Small Towns Making Big Changes to Support Healthy Lifestyles
Small Towns Making Big Changes to Support Healthy Lifestyles

Small Towns Making Big Changes to Support Healthy Lifestyles

One of the harbingers of fall at the Vermont Department of Health is the release of the latest Behavior Risk Factor Surveillance Survey data. The 2016 data related to our work includes updated obesity and overweight rates as well as the rate of leisure time physical activity among Vermont adults. (Other physical activity and nutrition questions are asked on the odd number years.) Our data is mixed this time around:

  • Adult obesity rates are at 28% up from 25% in 2015. This difference is not considered statistically significant.
  • The adult overweight rate is 34% down from 35% in 2015.
  • 18% of adults reported no leisure time activity, the same rate as in 2014, the last time this question was asked.
We know it takes a long time to change overweight and obesity rates and most experts in the field view rates staying level from one year to the next as a small victory. We also know that if we follow the evidence base and continue to encourage Vermonters to be more physically active and eat in a healthy way, we will see results. This newsletter highlights efforts to increase healthy eating and physical activity. Please share this information with others so we can all work together to see positive change soon.

Enjoy the lovely Vermont fall! 

Vermont Outdoor Economy Public Forums

The Vermont Outdoor Recreation Economic Collaborative (VOREC) is hosting Vermont Outdoor Economy Public Forums around the state in September and October. Please consider participating, as outdoor recreation has both health and economic benefits.
Almost one quarter (20%) of VT adults do not get any leisure time physical activity and over three quarters of Vermont youth (77%) do not get the recommended 1 hour of PA a day, every day. Investing in outdoor recreation will likely lead to increased physical activity, and can help change these numbers and ultimately health care costs associated with chronic conditions related to inactivity.

According to the National Association of Realtors, not only is outdoor recreation good for health, but outdoor recreation opportunities are good economic drivers for communities. People want to live in places where there are parks, trails, and all-user paths. Parks should be connected to other amenities via sidewalks, multi-use paths, and public transit where it exists. Having the ability to get to parks and other amenities (food, schools, shops, housing) by walking, biking, “rolling” or public transit encourages people to be physically active in their everyday lives and increases use of all connected facilities. More…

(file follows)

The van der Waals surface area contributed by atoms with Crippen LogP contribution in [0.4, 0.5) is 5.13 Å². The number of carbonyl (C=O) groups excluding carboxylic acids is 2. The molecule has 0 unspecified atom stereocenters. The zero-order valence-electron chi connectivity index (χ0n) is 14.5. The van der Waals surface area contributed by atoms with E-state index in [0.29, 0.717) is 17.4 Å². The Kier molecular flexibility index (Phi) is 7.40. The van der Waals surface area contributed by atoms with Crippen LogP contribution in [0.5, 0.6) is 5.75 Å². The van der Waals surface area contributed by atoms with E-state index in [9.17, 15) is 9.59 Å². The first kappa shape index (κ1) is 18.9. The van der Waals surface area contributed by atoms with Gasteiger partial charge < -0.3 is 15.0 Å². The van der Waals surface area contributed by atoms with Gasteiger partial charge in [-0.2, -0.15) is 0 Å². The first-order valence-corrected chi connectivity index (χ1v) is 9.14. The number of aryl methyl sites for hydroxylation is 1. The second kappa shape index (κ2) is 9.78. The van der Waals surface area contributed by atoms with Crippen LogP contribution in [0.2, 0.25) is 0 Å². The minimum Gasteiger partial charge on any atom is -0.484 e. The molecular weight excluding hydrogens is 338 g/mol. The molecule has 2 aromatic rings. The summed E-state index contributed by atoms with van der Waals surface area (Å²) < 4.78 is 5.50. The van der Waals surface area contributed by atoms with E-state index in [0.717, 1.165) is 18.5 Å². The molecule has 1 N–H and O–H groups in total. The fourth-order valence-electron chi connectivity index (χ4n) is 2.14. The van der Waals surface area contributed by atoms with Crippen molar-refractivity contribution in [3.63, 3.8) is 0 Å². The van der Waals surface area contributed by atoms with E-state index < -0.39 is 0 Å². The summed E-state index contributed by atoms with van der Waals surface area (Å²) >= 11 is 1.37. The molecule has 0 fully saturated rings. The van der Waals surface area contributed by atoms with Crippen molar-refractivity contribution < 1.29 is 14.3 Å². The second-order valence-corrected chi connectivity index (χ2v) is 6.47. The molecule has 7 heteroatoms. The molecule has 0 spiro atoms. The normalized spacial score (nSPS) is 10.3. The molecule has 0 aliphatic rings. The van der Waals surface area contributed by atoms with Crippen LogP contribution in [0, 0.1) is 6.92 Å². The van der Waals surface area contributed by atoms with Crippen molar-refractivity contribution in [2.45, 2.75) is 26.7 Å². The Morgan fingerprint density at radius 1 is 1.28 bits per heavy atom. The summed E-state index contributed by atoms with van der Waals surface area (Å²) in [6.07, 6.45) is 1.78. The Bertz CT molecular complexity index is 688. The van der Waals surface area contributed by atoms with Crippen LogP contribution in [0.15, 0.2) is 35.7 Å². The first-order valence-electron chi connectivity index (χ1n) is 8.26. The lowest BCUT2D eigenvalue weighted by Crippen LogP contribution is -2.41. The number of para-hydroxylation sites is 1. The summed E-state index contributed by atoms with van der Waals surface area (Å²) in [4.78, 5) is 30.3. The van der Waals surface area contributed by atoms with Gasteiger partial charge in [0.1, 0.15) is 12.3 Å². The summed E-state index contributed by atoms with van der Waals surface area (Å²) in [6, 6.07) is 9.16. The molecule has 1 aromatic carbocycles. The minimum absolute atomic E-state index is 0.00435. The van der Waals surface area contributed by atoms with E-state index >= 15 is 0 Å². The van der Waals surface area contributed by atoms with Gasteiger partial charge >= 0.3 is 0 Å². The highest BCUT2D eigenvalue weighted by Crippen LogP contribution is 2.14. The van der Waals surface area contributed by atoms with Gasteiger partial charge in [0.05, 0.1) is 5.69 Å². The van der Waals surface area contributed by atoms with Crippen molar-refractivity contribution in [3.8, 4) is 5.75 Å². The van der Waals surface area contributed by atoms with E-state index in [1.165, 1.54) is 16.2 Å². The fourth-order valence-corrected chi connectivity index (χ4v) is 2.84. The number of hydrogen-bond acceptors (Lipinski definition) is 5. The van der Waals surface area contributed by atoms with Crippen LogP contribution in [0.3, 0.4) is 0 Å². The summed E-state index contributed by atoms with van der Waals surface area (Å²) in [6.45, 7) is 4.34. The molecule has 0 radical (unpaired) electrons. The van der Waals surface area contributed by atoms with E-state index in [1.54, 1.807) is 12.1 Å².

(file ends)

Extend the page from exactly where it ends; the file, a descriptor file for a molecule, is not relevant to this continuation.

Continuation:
Small Towns Making Big Changes to Support Healthy Lifestyles
Communities can play an important role in supporting lifelong health and wellbeing for residents by offering amenities for safe and accessible walking, rolling, biking and playing, and providing access to healthy foods. Vermont is made up of hundreds of small towns, places where people often think it is not possible or practical to implement these types of strategies, yet it can be done!
The  Community Preventive Services Task Force recommends combining new or enhanced transportation systems (e.g., pedestrian and cycling paths) with new or enhanced land use design (e.g., proximity to a store, access to a public park) to promote physical activity among residents. They found that “combinations of activity-friendly built environment characteristics are associated with higher levels of transportation-related physical activity, recreational physical activity, and total walking”. More…
Be recognized! The 2018 Worksite Wellness Award Application Now Open


The application for the 2018 Governor’s Awards for Excellence in Worksite Wellness is now open. These awards recognize employers that have a commitment to staff wellness. They will be presented by the Governor at the 2018 Worksite Wellness Conference on March 21st, 2018 at the Sheraton Hotel and Conference Center in Burlington. Worksites are encouraged to apply regardless of how long wellness initiatives have been in place. Wellness initiatives might include policies or changes to the built environment that support healthy choices, programs and activities that promote healthy behaviors, or other strategies that demonstrate a commitment to staff wellness.The deadline for applications is October 31st, 2017. Click here to submit your application. Registration for the conference will open in December. Contact with any questions.

Back to School: It’s that Time Again!

This is an exciting time of year for students and families. As kids head back to school, it’s important to remember that healthy students are better learners. The data published in the September 8 issue of the Morbidity and Mortality Weekly Report suggest that high school students reporting lower academic scores also reported greater health risk behaviors associated with substance use, violence, poor nutrition, lack of physical activity, and sex.

The Vermont Department of Health promotes the use of the Whole School, Whole Community, Whole Child (WSCC) model. With this model, various sectors can work together to ensure that every young person in every school in every community is healthy, safe, engaged, supported, and challenged. The National Association of Chronic Disease Directors (NACDD) has released The Whole School, Whole Community, Whole Child (WSCC) Model: A Guide to Implementation. The guide is designed to assist schools and school districts interested in adopting and implementing the model. See how it can support your school!

Vermont Department of Health: Physical Activity and Nutrition, 108 Cherry Street, Suite 203, Burlington, VT 05401


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